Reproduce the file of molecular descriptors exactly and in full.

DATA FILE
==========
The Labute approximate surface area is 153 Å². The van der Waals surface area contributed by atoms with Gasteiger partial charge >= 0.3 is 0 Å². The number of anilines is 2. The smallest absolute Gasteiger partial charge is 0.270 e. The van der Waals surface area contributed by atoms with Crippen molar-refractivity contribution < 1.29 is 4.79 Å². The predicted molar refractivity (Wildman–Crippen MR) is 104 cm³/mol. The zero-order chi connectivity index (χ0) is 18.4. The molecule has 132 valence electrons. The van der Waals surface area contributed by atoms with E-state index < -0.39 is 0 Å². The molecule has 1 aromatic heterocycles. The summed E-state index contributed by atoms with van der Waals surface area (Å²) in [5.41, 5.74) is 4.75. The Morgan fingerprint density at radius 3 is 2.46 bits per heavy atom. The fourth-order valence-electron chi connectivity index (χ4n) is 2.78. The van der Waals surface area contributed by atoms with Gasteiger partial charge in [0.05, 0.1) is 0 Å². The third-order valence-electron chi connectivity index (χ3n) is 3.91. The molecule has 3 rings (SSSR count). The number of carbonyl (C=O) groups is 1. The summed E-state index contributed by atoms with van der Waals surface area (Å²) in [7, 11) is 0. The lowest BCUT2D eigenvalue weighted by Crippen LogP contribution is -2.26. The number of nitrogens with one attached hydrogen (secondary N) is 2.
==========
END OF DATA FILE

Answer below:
The Labute approximate surface area is 153 Å². The van der Waals surface area contributed by atoms with Gasteiger partial charge >= 0.3 is 0 Å². The number of anilines is 2. The smallest absolute Gasteiger partial charge is 0.270 e. The van der Waals surface area contributed by atoms with Crippen molar-refractivity contribution < 1.29 is 4.79 Å². The predicted molar refractivity (Wildman–Crippen MR) is 104 cm³/mol. The zero-order chi connectivity index (χ0) is 18.4. The molecule has 132 valence electrons. The van der Waals surface area contributed by atoms with E-state index < -0.39 is 0 Å². The molecule has 1 aromatic heterocycles. The summed E-state index contributed by atoms with van der Waals surface area (Å²) in [5.41, 5.74) is 4.75. The Morgan fingerprint density at radius 3 is 2.46 bits per heavy atom. The fourth-order valence-electron chi connectivity index (χ4n) is 2.78. The van der Waals surface area contributed by atoms with Gasteiger partial charge in [0.05, 0.1) is 0 Å². The third-order valence-electron chi connectivity index (χ3n) is 3.91. The molecule has 3 rings (SSSR count). The number of carbonyl (C=O) groups is 1. The summed E-state index contributed by atoms with van der Waals surface area (Å²) in [7, 11) is 0. The lowest BCUT2D eigenvalue weighted by Crippen LogP contribution is -2.26. The number of nitrogens with one attached hydrogen (secondary N) is 2.